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Discussion Starter #1 (Edited)
A couple questions about these door handles and keys.

http://www.international-auto.com/index.cfm?fa=p&pid=2670&posid=889547

Years ago my cousins 1988 had a new lock or complete handle installed (he can't remember which), and now has two different door keys. One key that opens one of the doors, the trunk latch, and the glove compartment. The other key only opens the other door.

So....how do we go about getting the orphan door to work with the key that opens everything else? Can the barrel be reworked, or do we need to buy a blank (if that's possible), or do we need to buy new barrels for all? I suppose I could just as easily ask a locksmith but I wouldn't immediately expect to find one versed on Alfa's.

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Alfa used 4 different key profiles on the Spiders, and I believe they are referred to as #2, #4, #6 or #8. They are not interchangeable. By that I mean that a #4 key will not slide into a #8 cylinder, etc.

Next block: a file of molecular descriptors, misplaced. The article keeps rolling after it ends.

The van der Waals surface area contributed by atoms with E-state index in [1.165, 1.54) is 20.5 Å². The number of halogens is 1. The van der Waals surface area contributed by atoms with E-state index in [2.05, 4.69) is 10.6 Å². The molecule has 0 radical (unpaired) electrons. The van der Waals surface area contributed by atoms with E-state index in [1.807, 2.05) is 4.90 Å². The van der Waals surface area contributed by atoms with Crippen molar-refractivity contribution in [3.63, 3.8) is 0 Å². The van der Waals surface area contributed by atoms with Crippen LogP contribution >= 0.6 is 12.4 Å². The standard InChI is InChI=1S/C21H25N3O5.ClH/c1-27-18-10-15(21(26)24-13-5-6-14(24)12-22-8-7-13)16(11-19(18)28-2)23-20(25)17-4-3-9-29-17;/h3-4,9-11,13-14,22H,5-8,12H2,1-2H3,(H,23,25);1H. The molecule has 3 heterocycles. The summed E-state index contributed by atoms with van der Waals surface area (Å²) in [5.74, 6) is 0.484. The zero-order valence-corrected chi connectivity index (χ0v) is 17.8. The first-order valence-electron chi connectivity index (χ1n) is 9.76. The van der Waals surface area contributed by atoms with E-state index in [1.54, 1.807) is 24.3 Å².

So, keeping that in mind, do the 2 different keys that you have contain matching profiles? In other words, will the key that locks and unlocks everything (except for the one "oddball" exterior door lock) slide into the "oddball" door cylinder? If so:
1. Remove the "oddball" door handle.
2. Take it to a locksmith with the key that opens everything else and he can re-key the cylinder in that door to match the key that works on everything else.

If the two different keys will not slide into each other's cylinders, you will need to get a Spider door cylinder that has the same "profile" or "key code" as everything else in the car and once again a locksmith will have to key that new cylinder to the other cylinder's pattern, and he can also install the cylinder in your existing door handle (if you bring both of them in together).